Deltawing to race in Petit Le Mans
RADICAL NISSAN RIDES AGAIN: Nissan's Deltawing hopes to take on all challengers at the ALMS finale in the US.
The team behind the radical Nissan DeltaWing has declared it has “unfinished business” after being unceremoniously knocked out of the Le Mans 24 Hours in June 2012.
In October, Nissan’s dart-shaped racer will return to finish what it started albeit at the event's little brother, Petit Le Mans, in the US.
The DeltaWing was forced to retire from the French endurance race after six hours, following a crash with another car.
Japanese NISMO racing driver, Satoshi Motoyama, tried to repair the damage by the side of the Le Mans circuit for 90 minutes before having to admit defeat.
Based on fuel consumption and tyre wear data taken during more than six hours of running at Le Mans, the car was on course to achieve its goal of completing the 24 hour race using half the fuel and tyres of its fellow entrants.
Data taken from a standard LMP2 car at Le Mans indicated that it used 2350 litres of fuel and changed tyres every 482km, chewing through nine sets. While the LMP2 car had a fuel consumption level of 47 litres/100km, the DeltaWing was running at 22 litres/100km.
Due to race commitments all three of the DeltaWing’s Le Mans drivers, namely Motoyama, Marino Franchitti and Michael Krumm, are unavailable for the prestigious US race.
Nissan's original GT academy champion, Lucas Ordonez is set to race the car at Road Atlanta, along with American Le Mans Series (ALMS) Series 2011 PC class champion Gunnar Jeannette.
Darren Cox, general manager of Nissan Europe, said: "Le Mans was a huge success for us - the car did everything we wanted it to do and more, proving that the pioneering technology we were testing in the world's most public laboratory works and is a viable option for the future sustainability of motorsport.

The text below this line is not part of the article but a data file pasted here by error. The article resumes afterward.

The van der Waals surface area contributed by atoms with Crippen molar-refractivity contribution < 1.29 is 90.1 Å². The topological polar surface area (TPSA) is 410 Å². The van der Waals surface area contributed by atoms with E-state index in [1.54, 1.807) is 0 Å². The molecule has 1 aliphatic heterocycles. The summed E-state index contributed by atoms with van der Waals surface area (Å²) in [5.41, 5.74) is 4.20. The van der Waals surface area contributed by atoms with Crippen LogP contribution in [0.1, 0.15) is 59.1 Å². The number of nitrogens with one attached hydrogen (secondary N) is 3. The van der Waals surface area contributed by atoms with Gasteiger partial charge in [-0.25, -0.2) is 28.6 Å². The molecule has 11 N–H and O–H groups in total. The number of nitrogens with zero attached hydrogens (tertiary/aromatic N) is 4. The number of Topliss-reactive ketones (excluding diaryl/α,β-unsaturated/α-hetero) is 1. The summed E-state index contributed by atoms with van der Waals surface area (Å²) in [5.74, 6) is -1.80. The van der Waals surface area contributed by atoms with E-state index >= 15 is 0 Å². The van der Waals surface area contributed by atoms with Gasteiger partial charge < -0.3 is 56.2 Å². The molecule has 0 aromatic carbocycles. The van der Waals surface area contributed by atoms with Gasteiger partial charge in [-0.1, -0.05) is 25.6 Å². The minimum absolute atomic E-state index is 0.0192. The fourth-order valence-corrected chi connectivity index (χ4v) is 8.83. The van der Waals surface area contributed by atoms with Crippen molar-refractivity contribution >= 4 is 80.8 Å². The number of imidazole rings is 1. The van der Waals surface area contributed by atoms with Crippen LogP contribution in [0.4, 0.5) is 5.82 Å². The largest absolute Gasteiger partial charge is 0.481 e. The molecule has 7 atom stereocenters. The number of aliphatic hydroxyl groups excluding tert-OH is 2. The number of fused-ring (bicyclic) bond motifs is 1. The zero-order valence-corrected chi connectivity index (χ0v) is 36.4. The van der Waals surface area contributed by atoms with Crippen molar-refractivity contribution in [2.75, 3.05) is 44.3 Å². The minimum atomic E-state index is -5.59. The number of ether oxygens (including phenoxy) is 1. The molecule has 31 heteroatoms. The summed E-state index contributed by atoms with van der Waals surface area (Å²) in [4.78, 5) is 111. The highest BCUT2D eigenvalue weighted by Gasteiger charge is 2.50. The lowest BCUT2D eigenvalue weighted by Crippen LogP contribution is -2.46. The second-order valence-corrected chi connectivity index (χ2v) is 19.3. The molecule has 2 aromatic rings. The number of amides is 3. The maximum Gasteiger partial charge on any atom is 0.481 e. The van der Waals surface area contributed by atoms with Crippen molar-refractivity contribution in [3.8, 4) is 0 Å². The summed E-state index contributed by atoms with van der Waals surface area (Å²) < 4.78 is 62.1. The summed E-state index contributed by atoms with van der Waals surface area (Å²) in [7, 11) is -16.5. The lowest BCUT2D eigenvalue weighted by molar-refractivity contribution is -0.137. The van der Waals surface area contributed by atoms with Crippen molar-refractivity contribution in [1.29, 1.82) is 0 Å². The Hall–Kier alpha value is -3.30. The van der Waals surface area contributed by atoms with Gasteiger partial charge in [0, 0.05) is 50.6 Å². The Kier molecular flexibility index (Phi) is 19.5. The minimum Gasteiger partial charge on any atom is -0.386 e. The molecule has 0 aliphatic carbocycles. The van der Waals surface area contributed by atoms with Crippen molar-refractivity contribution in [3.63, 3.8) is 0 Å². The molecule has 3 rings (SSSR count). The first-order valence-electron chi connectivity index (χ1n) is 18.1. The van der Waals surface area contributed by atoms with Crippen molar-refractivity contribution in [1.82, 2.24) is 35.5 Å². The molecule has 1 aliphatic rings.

"I'm very proud that Lucas will get his chance in the car - the GT Academy is a major innovation in motorsport that is making the elitist sport of motor racing genuinely accessible to everyone, including those who do not have access to big budgets and sponsorship.
"We're thrilled to welcome Gunnar to the Nissan DeltaWing team. He is a former American Le Mans Series champion and knows Road Atlanta like the back of his hand so he is the perfect addition to the squad," said Cox.
The team believes that the 1609km, 10-hour ALMS race is the perfect event for the DeltaWing to not only give fans the race finish they desire, but also demonstrate its prowess on a more traditional track.
The announcement comes as it is revealed that, as part of the ALMS merger with GRAND-AM Road Racing, provision will be made for the DeltaWing within the regulations of the new championship, scheduled to start in 2014.
Nissan DeltaWing's creator, Ben Bowlby, said: "At Petit Le Mans, we will get the chance to show the US fans just how cool this car is but also the chance to prove that it works on a much tighter, twistier road course, rather than the flat-out, 300kmh, Le Mans-style racetrack.
“It's important for us to gain in lap experience, testing and driver feedback and really validate the whole concept," he said.
The Nissan Deltawing will take part in the ALMS finale at Road Atlanta on October 17-20.
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